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The district court found, however, that Crown had failed to demonstrate that Xiamen Xihua Arts and Craft, the manufacturer of the allegedly infringing trophy, also had access to Crown’s design because there was no record evidence (1) that Discount asked Xiamen to manufacture a trophy that looked like Crown’s copyrighted trophy, or (2) that Xiamen ever received a Crown catalog.

While acknowledging that Crown’s design could be viewed on the Internet after January of 2006, the district court noted that “there is no evidence in the record about the Internet habits” of Xiamen’s principal. The district court nevertheless inferred access on the part of Xiamen from the “striking” similarity between the diamond-shaped spinning trophies sold by Crown and Discount. The court further found that the two products were “substantially” similar and shared the same “total concept and feel.   The court further found that “the timing of the order from Discount is . . . suggestive of copying,” insofar as “the first Discount trophies were ordered from Lin in the mid-summer of 2006, which is perfect timing if you worked forward from the publication of the Crown catalogs in 2006 and assumed that Xiamen got to work on fabricating a knockoff shortly thereafter. The district court concluded: “I find independent creation to be not only unlikely but absolutely impossible to believe. ” Accordingly, it ruled in favor of Crown on its claim of infringement.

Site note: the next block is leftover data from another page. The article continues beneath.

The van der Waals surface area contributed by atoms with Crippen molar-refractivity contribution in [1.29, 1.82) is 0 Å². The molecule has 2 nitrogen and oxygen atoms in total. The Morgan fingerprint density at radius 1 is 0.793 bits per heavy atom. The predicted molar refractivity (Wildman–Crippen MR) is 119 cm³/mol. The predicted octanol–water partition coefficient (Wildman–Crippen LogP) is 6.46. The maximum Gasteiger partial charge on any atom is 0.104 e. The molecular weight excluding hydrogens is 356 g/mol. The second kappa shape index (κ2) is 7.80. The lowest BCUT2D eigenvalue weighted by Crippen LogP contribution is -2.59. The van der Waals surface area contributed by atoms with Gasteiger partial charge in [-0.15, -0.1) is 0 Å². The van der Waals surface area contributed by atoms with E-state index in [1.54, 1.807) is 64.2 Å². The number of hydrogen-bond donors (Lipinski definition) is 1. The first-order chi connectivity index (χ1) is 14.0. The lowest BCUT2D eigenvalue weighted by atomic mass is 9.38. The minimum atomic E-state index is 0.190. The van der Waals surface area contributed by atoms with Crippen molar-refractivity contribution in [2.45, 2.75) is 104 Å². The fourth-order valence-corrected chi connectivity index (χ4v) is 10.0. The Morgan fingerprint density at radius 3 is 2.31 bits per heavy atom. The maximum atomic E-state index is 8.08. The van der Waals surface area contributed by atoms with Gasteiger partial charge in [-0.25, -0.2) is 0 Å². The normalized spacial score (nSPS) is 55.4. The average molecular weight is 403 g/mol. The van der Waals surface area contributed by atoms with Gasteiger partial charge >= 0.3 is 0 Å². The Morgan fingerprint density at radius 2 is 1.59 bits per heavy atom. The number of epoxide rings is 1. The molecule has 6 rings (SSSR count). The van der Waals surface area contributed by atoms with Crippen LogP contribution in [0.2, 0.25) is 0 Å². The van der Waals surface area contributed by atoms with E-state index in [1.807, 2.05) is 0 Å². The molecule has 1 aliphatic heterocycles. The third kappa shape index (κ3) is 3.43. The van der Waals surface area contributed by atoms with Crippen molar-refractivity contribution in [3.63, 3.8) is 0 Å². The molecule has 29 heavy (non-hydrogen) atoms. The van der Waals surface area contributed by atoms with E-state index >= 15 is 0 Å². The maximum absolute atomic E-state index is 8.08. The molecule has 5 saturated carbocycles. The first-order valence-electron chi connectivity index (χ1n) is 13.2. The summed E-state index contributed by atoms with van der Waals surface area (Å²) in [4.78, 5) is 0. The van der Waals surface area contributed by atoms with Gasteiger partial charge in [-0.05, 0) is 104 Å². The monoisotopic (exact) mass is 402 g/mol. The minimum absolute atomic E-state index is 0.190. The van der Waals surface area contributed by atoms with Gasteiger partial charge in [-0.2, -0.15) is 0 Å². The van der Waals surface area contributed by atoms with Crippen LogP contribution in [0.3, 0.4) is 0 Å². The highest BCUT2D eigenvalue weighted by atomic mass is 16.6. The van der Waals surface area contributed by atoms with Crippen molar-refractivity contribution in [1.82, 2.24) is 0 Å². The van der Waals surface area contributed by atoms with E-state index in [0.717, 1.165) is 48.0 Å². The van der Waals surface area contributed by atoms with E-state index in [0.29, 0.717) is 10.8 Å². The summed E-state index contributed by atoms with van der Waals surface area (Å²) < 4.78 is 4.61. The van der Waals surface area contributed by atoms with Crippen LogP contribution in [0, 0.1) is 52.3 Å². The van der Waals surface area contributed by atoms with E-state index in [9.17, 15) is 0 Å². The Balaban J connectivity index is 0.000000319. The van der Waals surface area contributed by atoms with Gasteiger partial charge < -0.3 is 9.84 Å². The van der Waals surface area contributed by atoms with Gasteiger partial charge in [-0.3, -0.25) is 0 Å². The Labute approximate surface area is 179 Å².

Court’s Conclusion: The judgments of the district court were affirmed in favor of the plaintiff. Defendant Discount appeals from the judgments of the district court, entered after a two-day bench trial, awarding plaintiff Crown $22,845. 18 in damages and $165,528. 01 in attorney’s fees and costs for Discount’s infringement of Crown’s copyrights in the design of the Spin Trophy. Ethical Impact Analysis: The decision in the court’s ruling emphasizes that copyright infringement is not only illegal, but considered unethical in our society.

Copyrights exist for a reason, and particularly against with a registered copyright, deliberate copying of a product for the purpose of making a profit is something that should definitely be challenged and awarded to the copyright owner. The theft of intellectual property, as illustrated in this case, is sometimes difficult to prove, but it seemed clear in this situation that Discount blatantly copied Crown’s spinning trophy. I’m glad to have seen that Crown was awarded not only in damages, but also for their legal fees.